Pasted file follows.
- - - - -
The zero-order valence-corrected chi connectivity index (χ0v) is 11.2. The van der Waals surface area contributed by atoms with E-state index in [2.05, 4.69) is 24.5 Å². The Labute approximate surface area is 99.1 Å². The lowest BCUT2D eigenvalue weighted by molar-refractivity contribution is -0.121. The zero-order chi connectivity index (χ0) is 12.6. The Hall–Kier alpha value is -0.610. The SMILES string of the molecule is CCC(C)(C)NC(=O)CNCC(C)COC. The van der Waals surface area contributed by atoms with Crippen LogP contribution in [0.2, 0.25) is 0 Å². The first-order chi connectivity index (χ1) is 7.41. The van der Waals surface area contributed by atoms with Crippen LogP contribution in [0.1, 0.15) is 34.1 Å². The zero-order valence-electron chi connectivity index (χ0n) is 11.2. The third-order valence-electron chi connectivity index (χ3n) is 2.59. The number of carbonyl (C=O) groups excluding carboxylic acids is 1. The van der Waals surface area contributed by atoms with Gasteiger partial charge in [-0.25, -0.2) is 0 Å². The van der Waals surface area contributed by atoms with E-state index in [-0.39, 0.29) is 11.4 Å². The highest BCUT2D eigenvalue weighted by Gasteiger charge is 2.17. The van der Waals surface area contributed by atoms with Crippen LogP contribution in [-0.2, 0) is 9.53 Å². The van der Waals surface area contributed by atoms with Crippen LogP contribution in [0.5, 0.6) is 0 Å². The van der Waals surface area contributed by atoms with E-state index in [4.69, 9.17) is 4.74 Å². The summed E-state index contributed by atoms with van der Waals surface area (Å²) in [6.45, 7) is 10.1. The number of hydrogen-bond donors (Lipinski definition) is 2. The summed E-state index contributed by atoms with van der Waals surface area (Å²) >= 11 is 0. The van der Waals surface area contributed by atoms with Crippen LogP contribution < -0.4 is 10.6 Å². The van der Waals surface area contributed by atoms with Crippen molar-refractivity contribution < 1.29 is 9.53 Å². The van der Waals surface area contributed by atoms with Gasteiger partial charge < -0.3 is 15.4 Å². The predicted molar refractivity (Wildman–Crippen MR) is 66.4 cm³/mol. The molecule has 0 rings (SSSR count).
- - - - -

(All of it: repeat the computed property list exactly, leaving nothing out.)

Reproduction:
The zero-order valence-corrected chi connectivity index (χ0v) is 11.2. The van der Waals surface area contributed by atoms with E-state index in [2.05, 4.69) is 24.5 Å². The Labute approximate surface area is 99.1 Å². The lowest BCUT2D eigenvalue weighted by molar-refractivity contribution is -0.121. The zero-order chi connectivity index (χ0) is 12.6. The Hall–Kier alpha value is -0.610. The SMILES string of the molecule is CCC(C)(C)NC(=O)CNCC(C)COC. The van der Waals surface area contributed by atoms with Crippen LogP contribution in [0.2, 0.25) is 0 Å². The first-order chi connectivity index (χ1) is 7.41. The van der Waals surface area contributed by atoms with Crippen LogP contribution in [0.1, 0.15) is 34.1 Å². The zero-order valence-electron chi connectivity index (χ0n) is 11.2. The third-order valence-electron chi connectivity index (χ3n) is 2.59. The number of carbonyl (C=O) groups excluding carboxylic acids is 1. The van der Waals surface area contributed by atoms with Gasteiger partial charge in [-0.25, -0.2) is 0 Å². The van der Waals surface area contributed by atoms with E-state index in [-0.39, 0.29) is 11.4 Å². The highest BCUT2D eigenvalue weighted by Gasteiger charge is 2.17. The van der Waals surface area contributed by atoms with Crippen LogP contribution in [-0.2, 0) is 9.53 Å². The van der Waals surface area contributed by atoms with Crippen LogP contribution in [0.5, 0.6) is 0 Å². The van der Waals surface area contributed by atoms with E-state index in [4.69, 9.17) is 4.74 Å². The summed E-state index contributed by atoms with van der Waals surface area (Å²) in [6.45, 7) is 10.1. The number of hydrogen-bond donors (Lipinski definition) is 2. The summed E-state index contributed by atoms with van der Waals surface area (Å²) >= 11 is 0. The van der Waals surface area contributed by atoms with Crippen LogP contribution < -0.4 is 10.6 Å². The van der Waals surface area contributed by atoms with Crippen molar-refractivity contribution < 1.29 is 9.53 Å². The van der Waals surface area contributed by atoms with Gasteiger partial charge < -0.3 is 15.4 Å². The predicted molar refractivity (Wildman–Crippen MR) is 66.4 cm³/mol. The molecule has 0 rings (SSSR count).